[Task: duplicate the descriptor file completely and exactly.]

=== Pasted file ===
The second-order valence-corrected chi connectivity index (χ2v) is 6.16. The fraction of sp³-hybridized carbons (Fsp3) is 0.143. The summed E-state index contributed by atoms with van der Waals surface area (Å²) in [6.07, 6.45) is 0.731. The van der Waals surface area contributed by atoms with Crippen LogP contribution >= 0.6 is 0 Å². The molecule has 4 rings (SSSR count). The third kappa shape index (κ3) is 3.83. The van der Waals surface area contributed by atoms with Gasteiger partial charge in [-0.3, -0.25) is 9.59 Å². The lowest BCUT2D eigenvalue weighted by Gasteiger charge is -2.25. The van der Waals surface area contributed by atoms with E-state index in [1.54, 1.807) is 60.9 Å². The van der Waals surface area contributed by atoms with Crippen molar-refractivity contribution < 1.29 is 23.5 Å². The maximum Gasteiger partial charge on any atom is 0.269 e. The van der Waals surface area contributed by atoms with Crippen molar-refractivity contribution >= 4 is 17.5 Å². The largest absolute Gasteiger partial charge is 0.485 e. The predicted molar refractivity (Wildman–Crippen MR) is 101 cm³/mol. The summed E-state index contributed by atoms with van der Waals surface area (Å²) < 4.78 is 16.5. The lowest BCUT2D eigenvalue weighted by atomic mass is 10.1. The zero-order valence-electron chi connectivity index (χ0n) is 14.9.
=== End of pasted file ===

The second-order valence-corrected chi connectivity index (χ2v) is 6.16. The fraction of sp³-hybridized carbons (Fsp3) is 0.143. The summed E-state index contributed by atoms with van der Waals surface area (Å²) in [6.07, 6.45) is 0.731. The van der Waals surface area contributed by atoms with Crippen LogP contribution >= 0.6 is 0 Å². The molecule has 4 rings (SSSR count). The third kappa shape index (κ3) is 3.83. The van der Waals surface area contributed by atoms with Gasteiger partial charge in [-0.3, -0.25) is 9.59 Å². The lowest BCUT2D eigenvalue weighted by Gasteiger charge is -2.25. The van der Waals surface area contributed by atoms with E-state index in [1.54, 1.807) is 60.9 Å². The van der Waals surface area contributed by atoms with Crippen molar-refractivity contribution < 1.29 is 23.5 Å². The maximum Gasteiger partial charge on any atom is 0.269 e. The van der Waals surface area contributed by atoms with Crippen molar-refractivity contribution >= 4 is 17.5 Å². The largest absolute Gasteiger partial charge is 0.485 e. The predicted molar refractivity (Wildman–Crippen MR) is 101 cm³/mol. The summed E-state index contributed by atoms with van der Waals surface area (Å²) < 4.78 is 16.5. The lowest BCUT2D eigenvalue weighted by atomic mass is 10.1. The zero-order valence-electron chi connectivity index (χ0n) is 14.9.